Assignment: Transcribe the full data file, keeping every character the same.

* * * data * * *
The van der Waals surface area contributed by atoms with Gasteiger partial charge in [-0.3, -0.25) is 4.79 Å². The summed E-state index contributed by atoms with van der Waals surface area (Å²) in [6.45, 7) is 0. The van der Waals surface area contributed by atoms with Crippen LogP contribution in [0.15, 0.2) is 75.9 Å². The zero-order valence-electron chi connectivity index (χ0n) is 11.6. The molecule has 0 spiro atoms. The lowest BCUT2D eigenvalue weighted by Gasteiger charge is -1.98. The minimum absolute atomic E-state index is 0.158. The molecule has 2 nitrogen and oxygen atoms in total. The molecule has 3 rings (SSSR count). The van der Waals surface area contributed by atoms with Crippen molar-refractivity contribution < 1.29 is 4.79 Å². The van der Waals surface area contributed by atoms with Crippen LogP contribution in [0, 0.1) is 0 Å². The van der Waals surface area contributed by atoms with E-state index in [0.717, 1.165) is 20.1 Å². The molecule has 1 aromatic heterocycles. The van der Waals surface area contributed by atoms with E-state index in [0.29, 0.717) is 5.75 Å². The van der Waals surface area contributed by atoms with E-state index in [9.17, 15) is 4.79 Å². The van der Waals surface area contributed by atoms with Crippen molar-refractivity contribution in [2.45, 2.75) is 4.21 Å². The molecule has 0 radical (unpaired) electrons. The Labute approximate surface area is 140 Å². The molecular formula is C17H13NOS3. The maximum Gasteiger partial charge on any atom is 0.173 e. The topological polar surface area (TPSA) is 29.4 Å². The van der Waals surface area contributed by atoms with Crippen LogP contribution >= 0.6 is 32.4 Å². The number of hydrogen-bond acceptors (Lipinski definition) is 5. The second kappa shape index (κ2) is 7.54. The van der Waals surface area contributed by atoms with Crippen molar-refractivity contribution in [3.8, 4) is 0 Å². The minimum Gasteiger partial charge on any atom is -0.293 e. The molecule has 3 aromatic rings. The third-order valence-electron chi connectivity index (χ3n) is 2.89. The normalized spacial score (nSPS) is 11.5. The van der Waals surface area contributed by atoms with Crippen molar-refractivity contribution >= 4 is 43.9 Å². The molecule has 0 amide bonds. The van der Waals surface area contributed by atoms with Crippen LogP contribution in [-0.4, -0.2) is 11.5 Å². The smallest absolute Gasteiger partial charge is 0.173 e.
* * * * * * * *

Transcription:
The van der Waals surface area contributed by atoms with Gasteiger partial charge in [-0.3, -0.25) is 4.79 Å². The summed E-state index contributed by atoms with van der Waals surface area (Å²) in [6.45, 7) is 0. The van der Waals surface area contributed by atoms with Crippen LogP contribution in [0.15, 0.2) is 75.9 Å². The zero-order valence-electron chi connectivity index (χ0n) is 11.6. The molecule has 0 spiro atoms. The lowest BCUT2D eigenvalue weighted by Gasteiger charge is -1.98. The minimum absolute atomic E-state index is 0.158. The molecule has 2 nitrogen and oxygen atoms in total. The molecule has 3 rings (SSSR count). The van der Waals surface area contributed by atoms with Crippen molar-refractivity contribution < 1.29 is 4.79 Å². The van der Waals surface area contributed by atoms with Crippen LogP contribution in [0, 0.1) is 0 Å². The van der Waals surface area contributed by atoms with E-state index in [0.717, 1.165) is 20.1 Å². The molecule has 1 aromatic heterocycles. The van der Waals surface area contributed by atoms with E-state index in [0.29, 0.717) is 5.75 Å². The van der Waals surface area contributed by atoms with E-state index in [9.17, 15) is 4.79 Å². The van der Waals surface area contributed by atoms with Crippen molar-refractivity contribution in [2.45, 2.75) is 4.21 Å². The molecule has 0 radical (unpaired) electrons. The Labute approximate surface area is 140 Å². The molecular formula is C17H13NOS3. The maximum Gasteiger partial charge on any atom is 0.173 e. The topological polar surface area (TPSA) is 29.4 Å². The van der Waals surface area contributed by atoms with Crippen LogP contribution >= 0.6 is 32.4 Å². The number of hydrogen-bond acceptors (Lipinski definition) is 5. The second kappa shape index (κ2) is 7.54. The van der Waals surface area contributed by atoms with Crippen molar-refractivity contribution in [3.8, 4) is 0 Å². The minimum Gasteiger partial charge on any atom is -0.293 e. The molecule has 3 aromatic rings. The third-order valence-electron chi connectivity index (χ3n) is 2.89. The normalized spacial score (nSPS) is 11.5. The van der Waals surface area contributed by atoms with Crippen molar-refractivity contribution >= 4 is 43.9 Å². The molecule has 0 amide bonds. The van der Waals surface area contributed by atoms with Crippen LogP contribution in [-0.4, -0.2) is 11.5 Å². The smallest absolute Gasteiger partial charge is 0.173 e.